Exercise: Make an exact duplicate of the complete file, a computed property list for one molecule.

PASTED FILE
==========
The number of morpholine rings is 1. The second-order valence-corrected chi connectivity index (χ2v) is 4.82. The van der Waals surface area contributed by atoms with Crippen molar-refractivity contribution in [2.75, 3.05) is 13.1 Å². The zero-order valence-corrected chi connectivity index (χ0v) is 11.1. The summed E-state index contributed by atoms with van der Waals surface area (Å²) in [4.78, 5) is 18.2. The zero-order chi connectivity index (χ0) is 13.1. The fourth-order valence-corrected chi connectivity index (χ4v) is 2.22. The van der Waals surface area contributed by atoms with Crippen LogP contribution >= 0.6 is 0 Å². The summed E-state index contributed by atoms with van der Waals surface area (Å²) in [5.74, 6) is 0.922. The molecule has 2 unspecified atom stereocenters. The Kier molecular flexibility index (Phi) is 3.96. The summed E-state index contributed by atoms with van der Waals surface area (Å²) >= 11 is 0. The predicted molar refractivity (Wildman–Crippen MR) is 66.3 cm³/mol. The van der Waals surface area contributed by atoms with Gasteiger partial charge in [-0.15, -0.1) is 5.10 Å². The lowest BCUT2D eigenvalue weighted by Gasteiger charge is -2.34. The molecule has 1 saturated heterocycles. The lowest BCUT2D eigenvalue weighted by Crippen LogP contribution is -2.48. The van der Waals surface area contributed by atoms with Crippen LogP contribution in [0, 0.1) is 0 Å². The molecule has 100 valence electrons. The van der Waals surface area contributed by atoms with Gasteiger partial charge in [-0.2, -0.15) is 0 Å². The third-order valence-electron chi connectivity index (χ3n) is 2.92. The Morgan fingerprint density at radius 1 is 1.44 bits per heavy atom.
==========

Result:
The number of morpholine rings is 1. The second-order valence-corrected chi connectivity index (χ2v) is 4.82. The van der Waals surface area contributed by atoms with Crippen molar-refractivity contribution in [2.75, 3.05) is 13.1 Å². The zero-order valence-corrected chi connectivity index (χ0v) is 11.1. The summed E-state index contributed by atoms with van der Waals surface area (Å²) in [4.78, 5) is 18.2. The zero-order chi connectivity index (χ0) is 13.1. The fourth-order valence-corrected chi connectivity index (χ4v) is 2.22. The van der Waals surface area contributed by atoms with Crippen LogP contribution >= 0.6 is 0 Å². The summed E-state index contributed by atoms with van der Waals surface area (Å²) in [5.74, 6) is 0.922. The molecule has 2 unspecified atom stereocenters. The Kier molecular flexibility index (Phi) is 3.96. The summed E-state index contributed by atoms with van der Waals surface area (Å²) >= 11 is 0. The predicted molar refractivity (Wildman–Crippen MR) is 66.3 cm³/mol. The van der Waals surface area contributed by atoms with Gasteiger partial charge in [-0.15, -0.1) is 5.10 Å². The lowest BCUT2D eigenvalue weighted by Gasteiger charge is -2.34. The molecule has 1 saturated heterocycles. The lowest BCUT2D eigenvalue weighted by Crippen LogP contribution is -2.48. The van der Waals surface area contributed by atoms with Crippen LogP contribution in [0, 0.1) is 0 Å². The molecule has 100 valence electrons. The van der Waals surface area contributed by atoms with Gasteiger partial charge in [-0.2, -0.15) is 0 Å². The third-order valence-electron chi connectivity index (χ3n) is 2.92. The Morgan fingerprint density at radius 1 is 1.44 bits per heavy atom.